These axioms feel somewhat sacred to me. I am unsure if I am doing my worldview any justice by attempting to articulate such complexity into something bite-sized, or into language at all. Everyone’s worldview is complex, and language is tyrannical, in some sense. As soon as anything felt is articulated, it is irreversibly reduced. The richness of its feeling is sacrificed to intelligibility. So much of the mind is unsayable, unintelligible, and unconscious. Also, what if I am spouting nonsense? Perhaps I should have kept all this to myself, and spent more time putting them to the test of life. Still… my internal voice compels me to spend hours upon end every week to write these down! It is deeply fascinating how nothing puts the mind truly at rest. Not even heeding the internal voice, which only creates new problems!
Over the years, I have come to see much of the world through a pattern of thought much like this. Words such as “balance”, “integration” and “overcorrection” has been relatively familiar guests in my vocabulary as of late, and they all relate to my framing of perpetual imbalance.
It probably is not surprising to say there never is a moment where do we not want, need or concern ourselves with something. Human nature seems to prescript a deep sense of an ideal self, a desired state, and with it the instinct to measure the actual self up to it. How does this picture of the ideal self come about? The ideal self is the unconscious culmination of the most potent stories consumed, I think. Surely we do not come up with them by our own merit. As dominant figures change over the epochs — from the courageous fighter of snakes to the revered general to the world-changing visionaries, perhaps oscillating between that and the self-conquering ascetic over a lifetime, so we are conditioned into idealising such archetypes. Residents of the jungle certainly do not desire the same things as the modern civilised man (although there is a mysterious consistency to human nature). But what is clear — is that there exists an ideal self at all.
Why do we possess such an instinct for an ideal self? I believe it arises from a deep primordial need to measure our individual standing relative to others (for which the Darwinian lens of natural selection, of mating and reproduction, should provide an adequate explanation). To how we measure our individual standing, let me use an analogy. The measurement of an object, say the length of a pencil, is only made possible when in relation to a minimum and a maximum point. So one measures their own social standing with a similar principle of measurement — in relation to the ideal and the worst conceivable states. The maximum point of the social ruler, the most dominant conceivable in the hierarchy, is represented by the unconscious image of the ideal self. (And perhaps the image of the lowest point is that which evokes gratitude, a kind of egoistical self-justification, as Nietzsche may say. But, I digress.)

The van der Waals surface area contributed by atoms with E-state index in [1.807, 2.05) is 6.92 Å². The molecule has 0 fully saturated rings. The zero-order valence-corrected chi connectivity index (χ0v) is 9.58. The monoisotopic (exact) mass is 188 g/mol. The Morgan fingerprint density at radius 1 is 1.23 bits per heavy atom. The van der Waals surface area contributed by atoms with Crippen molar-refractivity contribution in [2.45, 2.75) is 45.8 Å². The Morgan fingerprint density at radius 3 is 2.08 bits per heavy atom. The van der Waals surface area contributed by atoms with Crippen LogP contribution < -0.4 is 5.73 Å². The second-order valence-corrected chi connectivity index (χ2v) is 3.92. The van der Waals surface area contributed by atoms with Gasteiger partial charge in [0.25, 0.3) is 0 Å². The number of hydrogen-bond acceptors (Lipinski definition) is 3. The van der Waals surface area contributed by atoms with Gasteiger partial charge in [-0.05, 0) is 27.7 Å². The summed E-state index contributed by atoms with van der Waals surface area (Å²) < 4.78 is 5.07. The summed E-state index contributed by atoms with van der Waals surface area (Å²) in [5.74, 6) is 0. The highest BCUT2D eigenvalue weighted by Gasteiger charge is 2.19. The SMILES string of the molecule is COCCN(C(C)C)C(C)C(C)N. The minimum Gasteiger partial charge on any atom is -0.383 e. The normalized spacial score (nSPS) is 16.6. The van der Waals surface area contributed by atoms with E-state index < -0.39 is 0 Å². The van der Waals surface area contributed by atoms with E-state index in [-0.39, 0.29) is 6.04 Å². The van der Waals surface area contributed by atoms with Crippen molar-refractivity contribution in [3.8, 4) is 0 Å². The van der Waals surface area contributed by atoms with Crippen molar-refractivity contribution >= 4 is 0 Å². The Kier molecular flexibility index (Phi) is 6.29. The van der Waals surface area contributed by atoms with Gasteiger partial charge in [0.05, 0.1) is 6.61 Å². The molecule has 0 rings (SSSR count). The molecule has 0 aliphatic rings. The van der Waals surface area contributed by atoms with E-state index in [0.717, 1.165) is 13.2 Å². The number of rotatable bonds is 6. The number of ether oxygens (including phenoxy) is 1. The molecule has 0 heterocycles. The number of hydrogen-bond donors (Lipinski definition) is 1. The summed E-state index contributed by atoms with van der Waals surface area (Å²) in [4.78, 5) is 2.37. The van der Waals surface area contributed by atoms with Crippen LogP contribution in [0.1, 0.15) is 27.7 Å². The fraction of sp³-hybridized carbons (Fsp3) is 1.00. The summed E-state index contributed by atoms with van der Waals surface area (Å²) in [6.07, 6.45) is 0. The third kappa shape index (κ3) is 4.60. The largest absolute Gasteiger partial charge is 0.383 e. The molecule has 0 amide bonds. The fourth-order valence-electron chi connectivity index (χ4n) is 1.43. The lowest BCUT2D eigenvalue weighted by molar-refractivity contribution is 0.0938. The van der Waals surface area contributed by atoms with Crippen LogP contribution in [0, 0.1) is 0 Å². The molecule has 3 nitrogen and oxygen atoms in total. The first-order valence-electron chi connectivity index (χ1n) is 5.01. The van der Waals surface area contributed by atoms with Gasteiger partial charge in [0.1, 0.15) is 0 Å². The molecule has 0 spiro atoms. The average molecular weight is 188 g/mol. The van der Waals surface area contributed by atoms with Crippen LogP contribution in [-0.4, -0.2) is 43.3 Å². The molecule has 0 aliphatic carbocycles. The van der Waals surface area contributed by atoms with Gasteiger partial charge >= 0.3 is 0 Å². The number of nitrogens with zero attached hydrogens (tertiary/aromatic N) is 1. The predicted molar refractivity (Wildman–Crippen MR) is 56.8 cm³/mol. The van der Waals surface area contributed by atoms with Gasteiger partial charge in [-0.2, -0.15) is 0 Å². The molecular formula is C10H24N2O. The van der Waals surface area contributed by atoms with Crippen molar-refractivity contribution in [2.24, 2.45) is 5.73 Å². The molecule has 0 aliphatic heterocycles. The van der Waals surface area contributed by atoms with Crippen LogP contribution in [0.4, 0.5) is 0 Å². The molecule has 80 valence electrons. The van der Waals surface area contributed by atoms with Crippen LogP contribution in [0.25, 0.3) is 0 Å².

The instinct and will to an ideal self lie within the deepest recesses of the mind, a deeply unconscious activity, hinged upon potent stories. It is a psychological reality, I believe. Why else is there so much talk of improving the self, that there is something to improve at all? What about those prosperous movements of motivation and self-development? And New Year’s resolutions? Why do we work towards a few things at a time and not others? I have come to think this — we compensate where an unconscious imbalance between an ideal state and an actual state is felt, as ranked on a unique leaderboard of valuations derived from our own life experience. The thing is, it is not so simple a matter as solving for an imbalance, for life is infinitely complex, like machinery spinning an infinite number of gears against each other at all times. Reality, as it is, is quite overbearingly complex! We evolve to cope with it by way of a very narrowed perception, which lets us focus only on one or a few things at a time, for which we can only pull a finite and small amount of levers.
With such sheer complexity, any kind of individual or collective equilibrium is nigh-impossible. There are countless forces at play at any one moment — forces that are biological, psychological, spiritual, economic in nature… the list is endless. These forces form layers upon layers of reality, and each presents infinitely complex worlds on its own! Even so, the audaciousness of human nature demands coherence, as we perpetually look to cohere at all levels — a utopia of self. We allocate our finite resources to solving a handful of those harrowing deficiencies as we judge them, and sometimes believe the solving of them to be the solution to end all problems. But we constantly prove ourselves wrong, and to be in no shortage of problems requiring fixing. We find ourselves in a state of perpetual imbalance, and that has implications on the individual and collective scale.
. . .